The crunch came one day when I was editing a story about a girl who had come into the office complaining that she could do nothing with her hair which resembled the stuffing in an old sofa. The magazine called in a fashionable London hairdresser who transformed the scraggy cockney waif into a beautifully-coiffeured cockney waif. Half way through editing this I murmured, "Why the hell am I doing this? This is not what I came to London for."
I dropped my pencil on the desk, put on my coat, and walked out the door. I spent the next few days being thrown out of various Fleet Street newspaper offices and at the end of the week I took a train home to Glasgow. I went into The Bulletin office and was hailed by my old colleagues as the conquering hero from the big city. Comyn Webster, the editor, wandered into the room and called me into his office.
"Did you jump or were you pushed?" he enquired. Bad news travels fast in the newspaper business.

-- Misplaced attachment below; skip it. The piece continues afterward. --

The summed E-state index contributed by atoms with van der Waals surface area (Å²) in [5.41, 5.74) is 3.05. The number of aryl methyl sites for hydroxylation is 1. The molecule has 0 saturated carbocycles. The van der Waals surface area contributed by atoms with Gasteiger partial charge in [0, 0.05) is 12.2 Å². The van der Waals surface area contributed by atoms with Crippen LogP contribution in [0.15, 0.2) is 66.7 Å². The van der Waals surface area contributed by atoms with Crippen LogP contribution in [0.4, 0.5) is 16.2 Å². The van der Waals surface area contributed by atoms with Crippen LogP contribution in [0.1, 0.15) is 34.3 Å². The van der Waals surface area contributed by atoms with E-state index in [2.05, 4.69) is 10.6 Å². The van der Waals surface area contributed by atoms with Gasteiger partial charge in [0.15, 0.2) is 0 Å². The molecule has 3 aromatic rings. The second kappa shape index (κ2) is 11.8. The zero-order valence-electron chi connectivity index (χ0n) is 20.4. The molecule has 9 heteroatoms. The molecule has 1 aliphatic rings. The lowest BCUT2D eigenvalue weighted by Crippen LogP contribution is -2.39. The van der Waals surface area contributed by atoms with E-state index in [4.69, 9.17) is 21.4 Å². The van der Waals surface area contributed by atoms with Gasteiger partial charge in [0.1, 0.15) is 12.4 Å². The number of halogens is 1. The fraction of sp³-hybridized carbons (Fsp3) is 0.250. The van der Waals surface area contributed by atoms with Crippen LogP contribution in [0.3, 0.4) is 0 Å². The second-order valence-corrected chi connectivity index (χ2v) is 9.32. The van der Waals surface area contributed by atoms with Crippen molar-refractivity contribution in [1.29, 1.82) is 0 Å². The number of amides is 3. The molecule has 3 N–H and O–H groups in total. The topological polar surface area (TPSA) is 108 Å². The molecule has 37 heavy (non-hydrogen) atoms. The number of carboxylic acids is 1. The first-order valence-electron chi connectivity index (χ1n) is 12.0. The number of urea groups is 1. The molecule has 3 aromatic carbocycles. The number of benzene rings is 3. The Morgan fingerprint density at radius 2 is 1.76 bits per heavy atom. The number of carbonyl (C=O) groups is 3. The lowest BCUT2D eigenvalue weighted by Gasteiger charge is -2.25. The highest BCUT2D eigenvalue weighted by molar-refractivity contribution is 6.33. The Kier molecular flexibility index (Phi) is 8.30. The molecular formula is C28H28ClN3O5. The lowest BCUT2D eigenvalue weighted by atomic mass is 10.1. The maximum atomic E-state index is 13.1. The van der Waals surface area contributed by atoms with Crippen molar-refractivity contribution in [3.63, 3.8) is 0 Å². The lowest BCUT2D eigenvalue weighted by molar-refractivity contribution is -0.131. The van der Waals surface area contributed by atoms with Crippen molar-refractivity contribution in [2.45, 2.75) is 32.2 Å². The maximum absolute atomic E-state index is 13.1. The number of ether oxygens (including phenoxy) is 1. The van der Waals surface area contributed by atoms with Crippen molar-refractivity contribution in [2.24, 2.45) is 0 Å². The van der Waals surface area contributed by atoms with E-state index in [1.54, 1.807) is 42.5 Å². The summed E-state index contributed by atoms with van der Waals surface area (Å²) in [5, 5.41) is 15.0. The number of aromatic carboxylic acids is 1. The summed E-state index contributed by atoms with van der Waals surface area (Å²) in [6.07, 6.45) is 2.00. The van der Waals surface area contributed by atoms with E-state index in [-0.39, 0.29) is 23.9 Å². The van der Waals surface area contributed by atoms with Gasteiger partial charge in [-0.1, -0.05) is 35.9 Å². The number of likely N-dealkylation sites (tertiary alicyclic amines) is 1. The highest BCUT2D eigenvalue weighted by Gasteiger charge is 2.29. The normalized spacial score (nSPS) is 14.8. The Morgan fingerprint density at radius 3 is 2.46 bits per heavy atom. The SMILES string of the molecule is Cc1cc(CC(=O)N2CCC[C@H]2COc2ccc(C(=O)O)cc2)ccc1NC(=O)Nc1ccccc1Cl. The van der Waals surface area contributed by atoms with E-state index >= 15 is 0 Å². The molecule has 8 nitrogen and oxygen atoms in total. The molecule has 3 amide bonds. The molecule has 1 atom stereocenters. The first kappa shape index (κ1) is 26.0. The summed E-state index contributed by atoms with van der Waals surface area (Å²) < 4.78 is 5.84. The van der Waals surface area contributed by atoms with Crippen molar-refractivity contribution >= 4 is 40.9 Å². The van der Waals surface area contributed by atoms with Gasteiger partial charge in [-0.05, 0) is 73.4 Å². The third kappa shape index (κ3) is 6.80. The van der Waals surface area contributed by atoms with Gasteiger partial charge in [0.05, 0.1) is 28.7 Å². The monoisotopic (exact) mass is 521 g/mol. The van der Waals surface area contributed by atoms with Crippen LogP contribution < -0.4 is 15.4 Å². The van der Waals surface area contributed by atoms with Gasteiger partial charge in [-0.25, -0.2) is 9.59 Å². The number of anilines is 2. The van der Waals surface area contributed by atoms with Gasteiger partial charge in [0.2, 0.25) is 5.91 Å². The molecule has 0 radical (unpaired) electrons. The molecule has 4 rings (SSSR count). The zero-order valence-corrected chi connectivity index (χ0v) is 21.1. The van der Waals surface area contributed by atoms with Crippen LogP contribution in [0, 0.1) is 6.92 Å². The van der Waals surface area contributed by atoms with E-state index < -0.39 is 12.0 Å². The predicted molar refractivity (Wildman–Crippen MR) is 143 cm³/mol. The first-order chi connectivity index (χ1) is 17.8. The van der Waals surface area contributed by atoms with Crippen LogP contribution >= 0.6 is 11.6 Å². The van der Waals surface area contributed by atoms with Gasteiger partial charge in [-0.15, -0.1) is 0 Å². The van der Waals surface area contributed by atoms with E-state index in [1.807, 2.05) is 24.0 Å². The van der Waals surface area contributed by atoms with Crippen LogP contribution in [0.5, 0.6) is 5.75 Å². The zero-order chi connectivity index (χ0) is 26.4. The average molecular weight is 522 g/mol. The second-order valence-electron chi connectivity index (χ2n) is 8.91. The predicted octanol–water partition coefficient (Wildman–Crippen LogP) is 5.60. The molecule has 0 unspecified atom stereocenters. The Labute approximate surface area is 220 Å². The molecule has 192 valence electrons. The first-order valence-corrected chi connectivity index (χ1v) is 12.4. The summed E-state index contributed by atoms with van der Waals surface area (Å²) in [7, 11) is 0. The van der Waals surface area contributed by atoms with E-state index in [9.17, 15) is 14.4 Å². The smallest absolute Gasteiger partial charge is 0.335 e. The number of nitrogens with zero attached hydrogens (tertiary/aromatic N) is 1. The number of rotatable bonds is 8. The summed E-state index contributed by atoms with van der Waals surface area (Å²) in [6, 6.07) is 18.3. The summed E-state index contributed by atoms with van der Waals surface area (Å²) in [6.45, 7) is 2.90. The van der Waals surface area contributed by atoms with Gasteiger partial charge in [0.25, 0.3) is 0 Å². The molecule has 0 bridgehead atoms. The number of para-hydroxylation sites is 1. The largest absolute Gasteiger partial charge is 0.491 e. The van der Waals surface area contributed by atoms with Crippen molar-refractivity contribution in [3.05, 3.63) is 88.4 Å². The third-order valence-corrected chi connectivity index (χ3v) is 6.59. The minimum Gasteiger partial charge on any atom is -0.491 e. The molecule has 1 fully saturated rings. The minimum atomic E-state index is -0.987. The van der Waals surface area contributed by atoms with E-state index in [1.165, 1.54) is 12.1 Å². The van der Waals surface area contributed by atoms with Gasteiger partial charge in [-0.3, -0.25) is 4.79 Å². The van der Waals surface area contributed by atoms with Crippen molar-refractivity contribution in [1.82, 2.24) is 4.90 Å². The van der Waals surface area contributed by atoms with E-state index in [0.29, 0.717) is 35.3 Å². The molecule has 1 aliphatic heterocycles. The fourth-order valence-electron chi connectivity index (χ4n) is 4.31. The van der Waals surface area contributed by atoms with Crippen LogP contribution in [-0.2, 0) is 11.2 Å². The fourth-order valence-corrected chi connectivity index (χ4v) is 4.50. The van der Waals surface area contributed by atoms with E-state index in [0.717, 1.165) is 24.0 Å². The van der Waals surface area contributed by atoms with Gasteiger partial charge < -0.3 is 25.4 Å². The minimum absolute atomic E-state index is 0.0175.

"Have you got a job?"
"Do you want to come back here?"
Relief flooded over me. "Yes please."
"Start on Sunday."
I went back to the sub-editors' room and that was the last time I tried to break into the London big time. Eventually I became chief sub-editor, a very important job on a newspaper but one about which the public know very little. My salary was £1200 a year. About the same time a pupil barrister in London named Robin Day was making 200 guineas a year and another young man named Michael Heseltine was an undergraduate at Pembroke College, Oxford.
The job of chief sub-editor varies slightly from paper to paper but my job was to decide the page and position of stories that poured in all day and night. Sometimes the editor and I liaised on what the page one lead story should be if it wasn't blindingly obvious.